Long-term effect of typhoon disturbance on carbon storage c | 16656
International Research Journals

International Research Journal of Plant Science

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Long-term effect of typhoon disturbance on carbon storage capability in an old-growth forest dominated by Chamaecyparis obtusa in central Japan


Songqiu Deng, Masato Katoh, Shin-ichi Yamamoto, Naoyuki Nishimura and Daisuke Hoshino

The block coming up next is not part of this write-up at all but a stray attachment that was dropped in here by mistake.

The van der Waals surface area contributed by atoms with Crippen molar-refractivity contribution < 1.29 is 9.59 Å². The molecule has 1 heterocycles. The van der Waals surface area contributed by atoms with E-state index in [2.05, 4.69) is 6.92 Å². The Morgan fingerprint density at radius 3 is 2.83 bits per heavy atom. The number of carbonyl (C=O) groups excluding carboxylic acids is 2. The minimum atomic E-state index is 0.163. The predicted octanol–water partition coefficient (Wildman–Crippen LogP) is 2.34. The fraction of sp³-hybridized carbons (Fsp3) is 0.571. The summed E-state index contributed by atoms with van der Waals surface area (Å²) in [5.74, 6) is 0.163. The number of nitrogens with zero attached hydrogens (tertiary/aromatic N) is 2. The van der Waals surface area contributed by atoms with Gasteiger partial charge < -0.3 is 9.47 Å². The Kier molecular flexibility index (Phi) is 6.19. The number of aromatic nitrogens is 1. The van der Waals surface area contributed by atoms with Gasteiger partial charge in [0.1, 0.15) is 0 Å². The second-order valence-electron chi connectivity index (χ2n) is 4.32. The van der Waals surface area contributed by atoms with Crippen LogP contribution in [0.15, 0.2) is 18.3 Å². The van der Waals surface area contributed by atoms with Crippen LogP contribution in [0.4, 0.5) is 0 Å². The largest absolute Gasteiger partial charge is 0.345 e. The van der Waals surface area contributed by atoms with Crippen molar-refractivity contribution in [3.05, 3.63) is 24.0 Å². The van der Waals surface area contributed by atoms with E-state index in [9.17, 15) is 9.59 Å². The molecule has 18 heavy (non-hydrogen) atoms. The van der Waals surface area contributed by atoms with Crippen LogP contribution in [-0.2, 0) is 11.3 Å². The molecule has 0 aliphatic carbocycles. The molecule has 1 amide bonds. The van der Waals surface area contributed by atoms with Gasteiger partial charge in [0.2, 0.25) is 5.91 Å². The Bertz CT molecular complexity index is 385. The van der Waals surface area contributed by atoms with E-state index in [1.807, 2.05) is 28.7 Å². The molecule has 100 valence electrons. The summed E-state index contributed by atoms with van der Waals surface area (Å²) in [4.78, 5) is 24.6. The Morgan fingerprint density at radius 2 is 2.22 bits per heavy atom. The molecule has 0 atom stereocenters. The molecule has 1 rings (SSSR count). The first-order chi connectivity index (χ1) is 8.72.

This study analyzed the carbon density dynamics of trees in two stands over the period 1989 to 2008. One stand was damaged by the Isewan Typhoon in 1959, while the other had grown in natural succession without disturbance. The total carbon densities of the trees in the damaged and control forests in 1989, 2000, and 2008 were 252.8±24.4, 262.7±26.9, and 272.7±24.1 and 369.9±41.9, 377.6±40.8, and 384.6±40.5 ton/ha, respectively. A T-test indicated that the total carbon density of the typhoon forest was significantly lower than that of the control forest. However, the opposite trend was observed for the regeneration of carbon density in the stands. On an annual basis, no significant difference in the carbon density of the total stand was recorded between the two forests, but in the regeneration layer, carbon density was lower in the control forest than in the damaged forest. Although the carbon density of the total stand for the control forest increased significantly over the study period, the densities of Thujopsis dolabrata (Asunaro) and broad-leaved tree species, which are dominant in the regeneration layer, exhibited negative trends of approximately 0.11 and -0.05 ton/ha/yr, respectively. In the damaged forest, the carbon densities of the total stand and the regeneration layer both increased over time. This study indicates that typhoon disturbance not only significantly improved the carbon sink capability of Thujopsis dolabrata and broad-leaved trees but also promoted the recruitment of Chamaecyparis obtusa (Hinoki) 30 years after the typhoon event.

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